Michelle Craig’s work to improve and enhance learning materials in computer science has been internationally recognized. Paul Piunno’s teaching innovations have introduced undergraduate science students to interdisciplinary research.
The two University of Toronto professors, who have devoted their careers to enhancing the student experience, have been awarded this year’s President’s Teaching Award. The award recognizes sustained excellence in teaching, research in teaching and the integration of teaching and research.
“Professors Craig and Piunno have brought great energy and creativity to their classrooms, enriching the education of our students and setting an inspiring example for other teachers,” said U of T President Meric Gertler.
“On behalf of the University of Toronto, I congratulate both of them on their achievements and on receiving this important recognition.”
Winners of the teaching award receive an annual professional development allowance of $10,000 for five years, and are designated members of the U of T Teaching Academy for a minimum period of five years. The academy meets regularly to discuss matters relevant to teaching, offer advice to the vice-president and provost, as well as the director of Centre for Teaching Support & Innovation (CTSI).
Craig, an associate professor, teaching stream, in the department of computer science, is particularly excited to begin contributing to the U of T Teaching Academy.
“It means you have an opportunity to have a bigger impact on what we do here and raise the portfolio of teaching at the university,” said Craig, who joined U of T in 1990.
Craig has been active in transforming computer science material for various audiences. She co-ordinated the cross-Canada Undergraduate Capstone Open-Source Projects program (UCOSP) to train promising software developers and the Computing for Medicine program to introduce computing to medical students. She is currently working with the National Center for Women & Information Technology to develop EngageCSEdu, a peer-reviewed online repository for teaching materials. “A place for teaching-stream faculty to publish resources,” said Craig.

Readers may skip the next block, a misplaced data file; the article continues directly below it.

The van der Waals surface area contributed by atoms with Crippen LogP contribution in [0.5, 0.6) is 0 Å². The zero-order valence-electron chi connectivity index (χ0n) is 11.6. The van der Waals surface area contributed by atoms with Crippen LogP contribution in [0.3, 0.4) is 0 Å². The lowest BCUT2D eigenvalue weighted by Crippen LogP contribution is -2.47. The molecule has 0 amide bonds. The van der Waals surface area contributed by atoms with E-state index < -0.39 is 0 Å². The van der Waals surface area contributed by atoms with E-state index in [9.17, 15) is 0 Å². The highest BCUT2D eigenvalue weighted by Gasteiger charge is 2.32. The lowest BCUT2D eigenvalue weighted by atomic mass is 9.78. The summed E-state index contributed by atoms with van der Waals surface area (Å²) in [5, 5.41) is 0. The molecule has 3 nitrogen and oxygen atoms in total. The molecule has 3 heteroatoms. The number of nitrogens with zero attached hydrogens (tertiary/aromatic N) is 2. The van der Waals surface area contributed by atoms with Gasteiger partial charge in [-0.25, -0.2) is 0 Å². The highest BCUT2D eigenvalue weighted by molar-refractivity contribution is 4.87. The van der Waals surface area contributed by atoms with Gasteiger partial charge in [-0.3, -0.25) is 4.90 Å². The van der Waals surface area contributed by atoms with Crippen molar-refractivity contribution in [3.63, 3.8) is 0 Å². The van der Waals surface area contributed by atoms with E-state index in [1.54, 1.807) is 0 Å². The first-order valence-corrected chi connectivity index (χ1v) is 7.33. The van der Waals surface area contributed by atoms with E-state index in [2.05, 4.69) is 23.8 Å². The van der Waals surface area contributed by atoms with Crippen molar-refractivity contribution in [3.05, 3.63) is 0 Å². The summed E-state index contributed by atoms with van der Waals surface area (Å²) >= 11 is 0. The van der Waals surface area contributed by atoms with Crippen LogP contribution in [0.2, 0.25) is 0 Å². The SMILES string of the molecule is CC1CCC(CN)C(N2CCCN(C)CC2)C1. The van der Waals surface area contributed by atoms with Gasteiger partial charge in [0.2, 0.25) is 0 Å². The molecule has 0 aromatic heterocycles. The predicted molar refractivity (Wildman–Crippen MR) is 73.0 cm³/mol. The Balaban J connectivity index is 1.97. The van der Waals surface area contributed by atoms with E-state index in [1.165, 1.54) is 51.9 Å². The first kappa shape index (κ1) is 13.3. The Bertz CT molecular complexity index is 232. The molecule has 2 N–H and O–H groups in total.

She is most proud of her work in developing educational materials, leading a team that produced over 125 videos and over 200 exercises about C and Systems Programming that have been viewed thousands of times by U of T students.
She couldn’t do it alone, and said she was thankful to collaborate with many across her department.
“The thing I’m most proud of was getting a whole bunch of people to agree to work on this stuff together,” said Craig, who read on camera for each video while other faculty and students filled in as script writers, editors and videographers.
She believes strongly in producing high quality materials for her students. Collaborating on over 35 publications in computer science education, Craig also takes pride in applying scholarly rigour to her teaching methods and materials.
“Assignments and curricular materials are what makes the student experience,” said Craig, who won an Ontario Confederation of University Faculty Associations teaching award. Having a good relationship with students is important, she added, but “what makes the student’s experience in computer science is how well the materials guide them through the lessons and how frustrated they are when the instructions aren’t careful.
“If they can get from Step A to Step B, and actually meet the learning objectives – and it hasn’t been too painful – that’s what I want to invest in.”